You can treat your own illness but we pay doctors to figure out what's wrong. Same thing with cars. Unless you want to go through all the ongoing training mechanics go through, it's less expensive and more effective to have this kind of problem professionally diagnosed. Way too often I read that someone has come here for help after "trying" a dozen parts that didn't help.
We love helping do-it-yourselfers fix their own cars and I really respect anyone who wants to learn, (about anything, not just cars), but you have to provide a starting point so we know which direction to send you. We need you to tell us the same things a mechanic would learn from looking at and listening to your car. You also have to be able to perform the tests a mechanic would perform and relay the results of those tests back to us. So far the best advice I can provide is that there has to be a stored diagnostic fault code since the Check Engine light came on. Chrysler is very good about that. Some cars have Check Engine lights that turn on when the computer is "keeping an eye" on a developing problem but it hasn't set a code yet. That doesn't do any good. With Chrysler products there will be a code in memory unless the battery was disconnected or run dead, then that valuable information will have been lost.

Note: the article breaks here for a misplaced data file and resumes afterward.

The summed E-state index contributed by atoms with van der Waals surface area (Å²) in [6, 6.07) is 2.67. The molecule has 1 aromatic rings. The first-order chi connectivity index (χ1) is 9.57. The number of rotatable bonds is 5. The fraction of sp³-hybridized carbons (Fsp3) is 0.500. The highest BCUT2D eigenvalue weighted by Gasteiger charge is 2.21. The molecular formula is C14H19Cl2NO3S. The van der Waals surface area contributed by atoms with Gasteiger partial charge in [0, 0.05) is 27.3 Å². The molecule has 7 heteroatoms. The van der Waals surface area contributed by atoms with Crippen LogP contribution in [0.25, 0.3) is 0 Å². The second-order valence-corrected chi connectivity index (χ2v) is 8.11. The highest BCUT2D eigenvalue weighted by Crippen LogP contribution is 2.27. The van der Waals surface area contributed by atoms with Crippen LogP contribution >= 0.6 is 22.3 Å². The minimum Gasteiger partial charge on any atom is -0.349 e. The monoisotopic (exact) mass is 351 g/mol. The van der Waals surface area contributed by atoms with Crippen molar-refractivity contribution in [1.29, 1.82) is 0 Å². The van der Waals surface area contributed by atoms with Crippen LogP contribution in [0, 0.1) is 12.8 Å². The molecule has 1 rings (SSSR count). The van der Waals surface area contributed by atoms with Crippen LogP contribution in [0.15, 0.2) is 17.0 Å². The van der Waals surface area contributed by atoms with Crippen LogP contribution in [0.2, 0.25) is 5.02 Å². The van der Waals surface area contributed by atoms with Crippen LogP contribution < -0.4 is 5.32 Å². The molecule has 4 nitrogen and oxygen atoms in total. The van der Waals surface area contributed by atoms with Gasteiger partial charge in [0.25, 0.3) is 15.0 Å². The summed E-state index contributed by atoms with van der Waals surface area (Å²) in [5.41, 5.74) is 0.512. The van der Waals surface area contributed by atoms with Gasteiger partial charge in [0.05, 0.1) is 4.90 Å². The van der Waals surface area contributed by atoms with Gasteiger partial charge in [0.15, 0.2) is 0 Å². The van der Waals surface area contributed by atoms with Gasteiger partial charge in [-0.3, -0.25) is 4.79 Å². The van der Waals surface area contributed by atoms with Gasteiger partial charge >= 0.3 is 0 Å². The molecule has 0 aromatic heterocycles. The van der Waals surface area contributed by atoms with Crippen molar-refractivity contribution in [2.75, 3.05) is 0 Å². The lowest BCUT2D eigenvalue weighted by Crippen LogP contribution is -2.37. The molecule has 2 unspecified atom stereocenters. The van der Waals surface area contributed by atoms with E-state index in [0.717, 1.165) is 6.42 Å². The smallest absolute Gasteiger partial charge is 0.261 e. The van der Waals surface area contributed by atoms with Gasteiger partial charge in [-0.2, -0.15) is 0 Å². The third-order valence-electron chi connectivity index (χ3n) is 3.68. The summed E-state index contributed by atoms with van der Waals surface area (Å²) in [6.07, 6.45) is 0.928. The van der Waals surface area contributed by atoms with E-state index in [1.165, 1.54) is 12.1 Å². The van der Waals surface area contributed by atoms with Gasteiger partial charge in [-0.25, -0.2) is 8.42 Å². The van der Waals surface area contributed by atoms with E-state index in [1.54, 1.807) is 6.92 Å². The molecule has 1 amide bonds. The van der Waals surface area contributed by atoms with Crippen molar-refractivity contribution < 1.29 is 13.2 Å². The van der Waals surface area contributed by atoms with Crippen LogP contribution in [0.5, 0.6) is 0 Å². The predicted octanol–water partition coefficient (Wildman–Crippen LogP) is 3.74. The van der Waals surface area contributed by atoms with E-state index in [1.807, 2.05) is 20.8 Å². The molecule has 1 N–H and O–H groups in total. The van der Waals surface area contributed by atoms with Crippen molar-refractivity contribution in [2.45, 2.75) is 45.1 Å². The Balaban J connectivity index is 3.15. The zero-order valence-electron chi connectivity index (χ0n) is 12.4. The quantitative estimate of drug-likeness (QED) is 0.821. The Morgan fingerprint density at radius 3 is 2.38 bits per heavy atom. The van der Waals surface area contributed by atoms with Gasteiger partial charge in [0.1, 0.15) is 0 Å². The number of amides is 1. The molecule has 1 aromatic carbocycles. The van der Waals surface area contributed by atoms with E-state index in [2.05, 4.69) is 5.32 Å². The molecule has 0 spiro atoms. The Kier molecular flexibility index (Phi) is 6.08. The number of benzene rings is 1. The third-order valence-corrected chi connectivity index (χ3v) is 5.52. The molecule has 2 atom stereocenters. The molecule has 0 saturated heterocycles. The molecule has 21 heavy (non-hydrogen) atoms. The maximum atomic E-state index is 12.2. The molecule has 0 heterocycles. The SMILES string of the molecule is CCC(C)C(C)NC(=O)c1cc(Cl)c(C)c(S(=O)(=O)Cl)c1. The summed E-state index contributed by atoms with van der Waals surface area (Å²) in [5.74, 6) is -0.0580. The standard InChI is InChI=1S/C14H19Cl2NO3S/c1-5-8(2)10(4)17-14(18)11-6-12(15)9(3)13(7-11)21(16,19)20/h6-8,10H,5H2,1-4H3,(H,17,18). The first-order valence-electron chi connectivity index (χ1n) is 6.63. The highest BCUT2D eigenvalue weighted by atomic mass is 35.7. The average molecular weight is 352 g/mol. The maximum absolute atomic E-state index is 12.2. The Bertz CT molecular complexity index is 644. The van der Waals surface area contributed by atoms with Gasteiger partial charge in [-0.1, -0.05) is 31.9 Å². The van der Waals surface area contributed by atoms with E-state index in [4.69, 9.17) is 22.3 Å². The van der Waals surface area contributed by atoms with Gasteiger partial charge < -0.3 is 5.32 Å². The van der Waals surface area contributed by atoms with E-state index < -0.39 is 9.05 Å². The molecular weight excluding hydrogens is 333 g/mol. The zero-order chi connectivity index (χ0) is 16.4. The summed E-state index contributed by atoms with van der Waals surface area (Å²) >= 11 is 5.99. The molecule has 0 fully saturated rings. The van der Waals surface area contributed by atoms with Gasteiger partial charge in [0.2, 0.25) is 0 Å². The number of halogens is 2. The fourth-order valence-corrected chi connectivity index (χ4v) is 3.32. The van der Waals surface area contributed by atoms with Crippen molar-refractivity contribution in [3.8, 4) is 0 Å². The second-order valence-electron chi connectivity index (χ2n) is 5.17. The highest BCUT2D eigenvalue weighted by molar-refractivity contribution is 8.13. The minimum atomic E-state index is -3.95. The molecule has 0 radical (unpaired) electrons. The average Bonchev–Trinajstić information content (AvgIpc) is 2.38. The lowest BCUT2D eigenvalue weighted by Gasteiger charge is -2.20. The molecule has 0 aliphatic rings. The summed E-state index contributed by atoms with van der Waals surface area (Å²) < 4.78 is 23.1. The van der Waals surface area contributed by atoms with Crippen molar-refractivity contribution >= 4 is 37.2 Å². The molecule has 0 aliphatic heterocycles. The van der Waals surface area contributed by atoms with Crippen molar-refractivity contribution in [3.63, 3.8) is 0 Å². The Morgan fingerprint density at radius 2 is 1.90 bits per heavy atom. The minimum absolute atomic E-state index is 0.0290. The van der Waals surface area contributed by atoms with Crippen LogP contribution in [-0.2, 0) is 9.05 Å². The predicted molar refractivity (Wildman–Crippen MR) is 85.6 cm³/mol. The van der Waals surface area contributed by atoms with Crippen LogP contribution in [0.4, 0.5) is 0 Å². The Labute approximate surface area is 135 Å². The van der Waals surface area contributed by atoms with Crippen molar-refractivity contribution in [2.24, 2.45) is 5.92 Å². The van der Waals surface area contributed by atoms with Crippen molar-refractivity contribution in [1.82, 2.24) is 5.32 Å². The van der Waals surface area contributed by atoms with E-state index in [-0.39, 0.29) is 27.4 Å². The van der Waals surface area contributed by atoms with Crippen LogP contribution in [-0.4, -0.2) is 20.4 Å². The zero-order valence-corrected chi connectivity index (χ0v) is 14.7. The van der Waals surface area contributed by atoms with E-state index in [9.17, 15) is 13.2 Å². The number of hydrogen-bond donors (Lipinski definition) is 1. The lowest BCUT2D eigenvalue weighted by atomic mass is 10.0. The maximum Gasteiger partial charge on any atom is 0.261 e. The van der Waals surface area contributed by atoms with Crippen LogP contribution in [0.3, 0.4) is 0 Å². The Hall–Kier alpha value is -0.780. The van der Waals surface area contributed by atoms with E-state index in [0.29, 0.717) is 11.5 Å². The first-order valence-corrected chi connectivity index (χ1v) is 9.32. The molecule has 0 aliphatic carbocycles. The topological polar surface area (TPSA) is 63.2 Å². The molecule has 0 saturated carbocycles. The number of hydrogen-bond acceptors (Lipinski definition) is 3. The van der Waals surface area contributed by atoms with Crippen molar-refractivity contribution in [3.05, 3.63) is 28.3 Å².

If you cycled the ignition switch to get the codes, that only checks the Engine Computer, not any of the many other computers. A scanner is needed to access the other ones. Is it possible a code was displayed too quickly and you missed it when it continued on to "done"? I'd go to an auto parts store and have them use a code reader. At the very least, there should a misfire code that will tell you which cylinder is causing the problem. If by some odd chance there is no code, a full scanner will be needed to view live data to see the sensor data the Engine Computer is seeing.
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Thursday, May 17th, 2012 AT 10:17 PM